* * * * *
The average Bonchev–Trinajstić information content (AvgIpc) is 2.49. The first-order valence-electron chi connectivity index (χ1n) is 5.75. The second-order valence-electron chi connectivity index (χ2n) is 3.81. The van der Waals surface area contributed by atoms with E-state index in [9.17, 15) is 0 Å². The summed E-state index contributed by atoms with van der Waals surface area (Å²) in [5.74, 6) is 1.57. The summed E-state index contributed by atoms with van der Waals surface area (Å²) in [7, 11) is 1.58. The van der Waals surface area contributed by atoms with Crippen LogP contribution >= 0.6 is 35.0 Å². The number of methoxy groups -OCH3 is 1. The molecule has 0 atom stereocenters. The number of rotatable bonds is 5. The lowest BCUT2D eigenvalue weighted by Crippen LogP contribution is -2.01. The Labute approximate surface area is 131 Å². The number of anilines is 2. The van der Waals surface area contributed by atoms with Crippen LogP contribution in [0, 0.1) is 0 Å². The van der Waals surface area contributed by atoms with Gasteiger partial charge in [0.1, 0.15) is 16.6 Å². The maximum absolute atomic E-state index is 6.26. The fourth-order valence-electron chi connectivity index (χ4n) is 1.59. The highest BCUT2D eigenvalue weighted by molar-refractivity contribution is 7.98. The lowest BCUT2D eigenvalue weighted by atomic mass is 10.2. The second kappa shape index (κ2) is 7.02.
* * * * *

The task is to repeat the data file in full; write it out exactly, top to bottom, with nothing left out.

The average Bonchev–Trinajstić information content (AvgIpc) is 2.49. The first-order valence-electron chi connectivity index (χ1n) is 5.75. The second-order valence-electron chi connectivity index (χ2n) is 3.81. The van der Waals surface area contributed by atoms with E-state index in [9.17, 15) is 0 Å². The summed E-state index contributed by atoms with van der Waals surface area (Å²) in [5.74, 6) is 1.57. The summed E-state index contributed by atoms with van der Waals surface area (Å²) in [7, 11) is 1.58. The van der Waals surface area contributed by atoms with Crippen LogP contribution >= 0.6 is 35.0 Å². The number of methoxy groups -OCH3 is 1. The molecule has 0 atom stereocenters. The number of rotatable bonds is 5. The lowest BCUT2D eigenvalue weighted by Crippen LogP contribution is -2.01. The Labute approximate surface area is 131 Å². The number of anilines is 2. The van der Waals surface area contributed by atoms with Crippen LogP contribution in [0, 0.1) is 0 Å². The van der Waals surface area contributed by atoms with Gasteiger partial charge in [0.1, 0.15) is 16.6 Å². The maximum absolute atomic E-state index is 6.26. The fourth-order valence-electron chi connectivity index (χ4n) is 1.59. The highest BCUT2D eigenvalue weighted by molar-refractivity contribution is 7.98. The lowest BCUT2D eigenvalue weighted by atomic mass is 10.2. The second kappa shape index (κ2) is 7.02.